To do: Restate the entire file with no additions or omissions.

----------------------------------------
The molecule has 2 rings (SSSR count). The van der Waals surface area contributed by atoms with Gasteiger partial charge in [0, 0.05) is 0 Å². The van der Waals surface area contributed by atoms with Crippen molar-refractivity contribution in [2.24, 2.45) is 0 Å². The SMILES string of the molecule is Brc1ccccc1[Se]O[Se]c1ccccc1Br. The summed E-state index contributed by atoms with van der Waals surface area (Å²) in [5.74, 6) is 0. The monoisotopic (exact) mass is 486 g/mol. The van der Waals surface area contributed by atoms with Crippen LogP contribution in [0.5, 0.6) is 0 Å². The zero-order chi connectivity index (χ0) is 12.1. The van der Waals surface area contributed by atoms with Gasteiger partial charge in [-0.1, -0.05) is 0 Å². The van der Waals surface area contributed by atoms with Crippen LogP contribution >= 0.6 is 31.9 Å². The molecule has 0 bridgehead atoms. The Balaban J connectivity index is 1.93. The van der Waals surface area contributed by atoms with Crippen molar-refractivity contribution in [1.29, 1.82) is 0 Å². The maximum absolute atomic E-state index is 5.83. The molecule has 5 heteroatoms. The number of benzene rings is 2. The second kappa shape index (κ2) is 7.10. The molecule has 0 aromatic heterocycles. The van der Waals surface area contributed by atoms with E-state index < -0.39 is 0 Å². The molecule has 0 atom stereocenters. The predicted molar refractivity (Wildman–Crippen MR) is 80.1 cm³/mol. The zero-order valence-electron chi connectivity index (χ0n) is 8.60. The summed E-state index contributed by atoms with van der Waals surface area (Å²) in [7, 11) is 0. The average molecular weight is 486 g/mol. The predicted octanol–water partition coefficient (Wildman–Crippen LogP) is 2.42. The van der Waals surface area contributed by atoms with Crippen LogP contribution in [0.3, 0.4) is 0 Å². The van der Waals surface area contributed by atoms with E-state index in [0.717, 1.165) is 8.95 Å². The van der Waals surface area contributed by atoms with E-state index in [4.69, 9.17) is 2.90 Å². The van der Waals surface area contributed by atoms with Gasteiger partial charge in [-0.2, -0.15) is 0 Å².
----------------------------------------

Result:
The molecule has 2 rings (SSSR count). The van der Waals surface area contributed by atoms with Gasteiger partial charge in [0, 0.05) is 0 Å². The van der Waals surface area contributed by atoms with Crippen molar-refractivity contribution in [2.24, 2.45) is 0 Å². The SMILES string of the molecule is Brc1ccccc1[Se]O[Se]c1ccccc1Br. The summed E-state index contributed by atoms with van der Waals surface area (Å²) in [5.74, 6) is 0. The monoisotopic (exact) mass is 486 g/mol. The van der Waals surface area contributed by atoms with Crippen LogP contribution in [0.5, 0.6) is 0 Å². The zero-order chi connectivity index (χ0) is 12.1. The van der Waals surface area contributed by atoms with Gasteiger partial charge in [-0.1, -0.05) is 0 Å². The van der Waals surface area contributed by atoms with Crippen LogP contribution >= 0.6 is 31.9 Å². The molecule has 0 bridgehead atoms. The Balaban J connectivity index is 1.93. The van der Waals surface area contributed by atoms with Crippen molar-refractivity contribution in [1.29, 1.82) is 0 Å². The maximum absolute atomic E-state index is 5.83. The molecule has 5 heteroatoms. The number of benzene rings is 2. The second kappa shape index (κ2) is 7.10. The molecule has 0 aromatic heterocycles. The van der Waals surface area contributed by atoms with E-state index < -0.39 is 0 Å². The molecule has 0 atom stereocenters. The predicted molar refractivity (Wildman–Crippen MR) is 80.1 cm³/mol. The zero-order valence-electron chi connectivity index (χ0n) is 8.60. The summed E-state index contributed by atoms with van der Waals surface area (Å²) in [7, 11) is 0. The average molecular weight is 486 g/mol. The predicted octanol–water partition coefficient (Wildman–Crippen LogP) is 2.42. The van der Waals surface area contributed by atoms with Crippen LogP contribution in [0.3, 0.4) is 0 Å². The van der Waals surface area contributed by atoms with E-state index in [0.717, 1.165) is 8.95 Å². The van der Waals surface area contributed by atoms with E-state index in [4.69, 9.17) is 2.90 Å². The van der Waals surface area contributed by atoms with Gasteiger partial charge in [-0.2, -0.15) is 0 Å².